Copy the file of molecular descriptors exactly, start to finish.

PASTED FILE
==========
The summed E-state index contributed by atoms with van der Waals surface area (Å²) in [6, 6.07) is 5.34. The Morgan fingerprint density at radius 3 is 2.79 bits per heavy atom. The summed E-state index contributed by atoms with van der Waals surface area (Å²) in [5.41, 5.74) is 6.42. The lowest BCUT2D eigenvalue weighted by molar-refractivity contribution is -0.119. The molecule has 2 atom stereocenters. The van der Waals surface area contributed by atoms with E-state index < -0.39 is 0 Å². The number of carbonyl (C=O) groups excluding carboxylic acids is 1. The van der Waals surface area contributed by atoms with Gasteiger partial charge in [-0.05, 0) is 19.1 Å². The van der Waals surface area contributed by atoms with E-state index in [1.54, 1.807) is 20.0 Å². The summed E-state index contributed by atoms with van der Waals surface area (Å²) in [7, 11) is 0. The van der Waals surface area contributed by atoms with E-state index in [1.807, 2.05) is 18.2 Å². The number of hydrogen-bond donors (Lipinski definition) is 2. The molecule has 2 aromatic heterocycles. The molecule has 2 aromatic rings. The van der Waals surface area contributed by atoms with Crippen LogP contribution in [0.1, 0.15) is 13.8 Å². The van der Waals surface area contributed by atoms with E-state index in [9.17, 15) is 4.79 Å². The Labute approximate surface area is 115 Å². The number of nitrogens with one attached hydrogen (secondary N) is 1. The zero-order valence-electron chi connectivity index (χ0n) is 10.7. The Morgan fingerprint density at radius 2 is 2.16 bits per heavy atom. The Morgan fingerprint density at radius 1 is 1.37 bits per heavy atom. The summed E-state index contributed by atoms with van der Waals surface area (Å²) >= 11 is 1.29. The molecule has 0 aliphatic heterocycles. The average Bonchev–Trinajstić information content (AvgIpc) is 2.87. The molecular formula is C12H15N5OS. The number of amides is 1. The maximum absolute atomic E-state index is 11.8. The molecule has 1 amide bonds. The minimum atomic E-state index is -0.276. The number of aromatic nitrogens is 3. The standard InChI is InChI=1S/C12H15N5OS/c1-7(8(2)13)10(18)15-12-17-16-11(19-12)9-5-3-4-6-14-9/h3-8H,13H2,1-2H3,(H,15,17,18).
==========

The summed E-state index contributed by atoms with van der Waals surface area (Å²) in [6, 6.07) is 5.34. The Morgan fingerprint density at radius 3 is 2.79 bits per heavy atom. The summed E-state index contributed by atoms with van der Waals surface area (Å²) in [5.41, 5.74) is 6.42. The lowest BCUT2D eigenvalue weighted by molar-refractivity contribution is -0.119. The molecule has 2 atom stereocenters. The van der Waals surface area contributed by atoms with E-state index < -0.39 is 0 Å². The number of carbonyl (C=O) groups excluding carboxylic acids is 1. The van der Waals surface area contributed by atoms with Gasteiger partial charge in [-0.05, 0) is 19.1 Å². The van der Waals surface area contributed by atoms with E-state index in [1.54, 1.807) is 20.0 Å². The summed E-state index contributed by atoms with van der Waals surface area (Å²) in [7, 11) is 0. The van der Waals surface area contributed by atoms with E-state index in [1.807, 2.05) is 18.2 Å². The number of hydrogen-bond donors (Lipinski definition) is 2. The molecule has 2 aromatic heterocycles. The molecule has 2 aromatic rings. The van der Waals surface area contributed by atoms with Crippen LogP contribution in [0.1, 0.15) is 13.8 Å². The van der Waals surface area contributed by atoms with E-state index in [9.17, 15) is 4.79 Å². The Labute approximate surface area is 115 Å². The number of nitrogens with one attached hydrogen (secondary N) is 1. The zero-order valence-electron chi connectivity index (χ0n) is 10.7. The Morgan fingerprint density at radius 2 is 2.16 bits per heavy atom. The Morgan fingerprint density at radius 1 is 1.37 bits per heavy atom. The summed E-state index contributed by atoms with van der Waals surface area (Å²) >= 11 is 1.29. The molecule has 0 aliphatic heterocycles. The average Bonchev–Trinajstić information content (AvgIpc) is 2.87. The molecular formula is C12H15N5OS. The number of amides is 1. The maximum absolute atomic E-state index is 11.8. The molecule has 1 amide bonds. The minimum atomic E-state index is -0.276. The number of aromatic nitrogens is 3. The standard InChI is InChI=1S/C12H15N5OS/c1-7(8(2)13)10(18)15-12-17-16-11(19-12)9-5-3-4-6-14-9/h3-8H,13H2,1-2H3,(H,15,17,18).